We are very excited to see the nurse who came to conduct a deworming exercise at our school. We are very happy with the pace programs are being implemented. We also received 780 bolts for assembling our new desks also for repairing the damaged ones. Thanks and very warm regards to you all” ~ Emmanuel Moonga, Twabuka Primary School Deputy Headmaster.

Twabuka Basic School furniture repaired

CITW bought bolts, nuts and washers to repair the Twabuka Basic School furniture. The furniture was deteriorating due to lack of funds to purchase the bolts required for repairs.  A total of 600 desks have been fixed and the teachers and children are very happy to have a safe and stable place to sit and learn.

CITW has also procured office furniture for school teachers and all four teacher offices are now fully furnished. Twabuka Basic School has also received office and classroom stationery to last the year.

Children’s play park maintained and fenced

CITW has refurbished the broken play equipment at Twabuka Pre-school and has fenced the playground. This will help in managing the use of the facility and ensuring it is used by the children it is intended for.

Provision of transport for school teachers at Twabuka Primary School: The remote location of Twabuka Primary School, approximately 30 kilometres from Livingstone town on a road that becomes impassable in the wet season, has proved to be an impediment for the 8 teachers in their daily commute to and from the school.  As the Government allowance for transport is insufficient for local transport costs many of the teachers were regularly absent as they could not afford to get to school. Teachers and students became demoralised and unmotivated. However, with the support of CITW, a local transport operator has been contracted to ferry teachers to and from the School at a reduced daily rate.

Staff housing at Mapoko School:   Donor funding in 2013 allowed the completion of additional staff accommodation. The school was able to appoint another teacher and thus decrease the teacher:child ratio to a more manageable number.  Further funds are available to build another staff house and this project is underway at present

Situated near to Wilderness Safaris’ Toka Leya Camp, Sinde Village and Twabuka School gained a solar water pump, two water tanks each and a solar-powered electric fence around the vegetable garden to keep the elephants out. A playground for the village pre-school was repaired and accommodation for two teachers at the school has been completed. This was all achieved through donor funding.

Laptops for students at Twabuka Community School: One Laptop per Child (OLPC) is a non-profit organisation founded in 2005 with the goal of transforming education by providing every child with access to a connected XO laptop computer. These laptops provide a cost-effective way to create learning environments that facilitate the greatest possible development of all children. OLPC is driven by a firm belief that laptops have a unique ability to leverage children’s innate curiosity and desire to learn, to develop critical thinking skills, and to foster a lifelong love of learning. In partnership with Candyce H. Stapen, a travel writer, we facilitated her donation of eleven laptops to Twabuka Community School.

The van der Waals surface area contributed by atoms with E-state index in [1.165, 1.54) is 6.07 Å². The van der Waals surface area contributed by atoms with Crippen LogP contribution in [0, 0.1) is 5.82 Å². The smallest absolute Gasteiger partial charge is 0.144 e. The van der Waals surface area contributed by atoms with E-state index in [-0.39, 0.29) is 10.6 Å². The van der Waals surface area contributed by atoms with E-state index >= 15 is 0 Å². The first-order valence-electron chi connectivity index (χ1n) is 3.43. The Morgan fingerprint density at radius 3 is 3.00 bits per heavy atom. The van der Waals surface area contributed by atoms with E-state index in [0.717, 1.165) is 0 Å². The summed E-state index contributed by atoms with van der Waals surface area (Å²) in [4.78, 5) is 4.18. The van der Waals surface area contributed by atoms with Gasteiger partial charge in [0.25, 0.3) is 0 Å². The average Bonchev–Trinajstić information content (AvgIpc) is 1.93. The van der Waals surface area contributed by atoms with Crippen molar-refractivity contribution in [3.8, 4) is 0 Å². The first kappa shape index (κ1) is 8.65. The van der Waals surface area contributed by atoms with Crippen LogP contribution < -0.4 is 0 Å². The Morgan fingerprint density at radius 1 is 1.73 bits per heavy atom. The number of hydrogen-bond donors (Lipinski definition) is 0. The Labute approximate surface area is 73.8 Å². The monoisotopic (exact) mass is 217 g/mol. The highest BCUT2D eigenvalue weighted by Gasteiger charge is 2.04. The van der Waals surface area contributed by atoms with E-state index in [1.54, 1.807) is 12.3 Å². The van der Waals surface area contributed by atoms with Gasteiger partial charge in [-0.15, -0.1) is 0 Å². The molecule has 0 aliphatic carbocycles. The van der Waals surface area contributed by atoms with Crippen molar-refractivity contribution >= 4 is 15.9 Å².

Waste toy Workshop

CITW Zambia hosted a waste toy workshop facilitated by Singakwenza (http://www.singakwenza.org/)   a non-profit organisation in South Africa. The workshop took place in April 2015 at Toka Leya Camp and was attended by 20 teachers of grades 1 and 2, and Eco-Club leaders from 6 local schools; Twabuka Basic School, Twabuka Pre- School, Simoonga Basic School, Lupani Primary School, Holly Cross Basic School, and Nalituwe Secondary School. The workshop was aimed to equip teachers to use solid waste to produce toys that can be used for playing, teaching, and learning. Three schools; Simoonga Basic School, Lupani Primary School and Twabuka Basic School have already started reusing their waste to make learning materials and resources.  The workshop was hugely successful and has encouraged teachers to help keep the school surroundings and teachers’ houses clean from solid waste through creating learning resources and toys.

Scholarship Programme

The introduction of the Scholarship Programme to Zambia by CITW aims at providing primary and secondary schooling to children from the communities and schools we work with whose parents are unable to afford school fees.  Often these under-privileged children, who don’t have the opportunity to continue with their secondary schooling, particularly girls, end up working in the fields and marrying at a young age. CITW administer the programme, buys the uniforms, follows up with the children and pays the fees.  CITW assists the school in being able to manage their day-to-day running expenses as the majority of schools seldom collect more than a third of the fees due.  Through this programme the school is guaranteed to collect the fees of the children on the scholarship programme.  At present we have fifteen children at Primary and five at Secondary and one, Mainza at University studying medicine.  Scholarships are a major focus of CITW and we hope to increase the number of students to 50 by the end of the year.

Scholarship Student – Mainza:   ”I have been given a gift that no one can take away.  I will work hard and make my sponsor proud and I will work back in my community when I am finished my training.”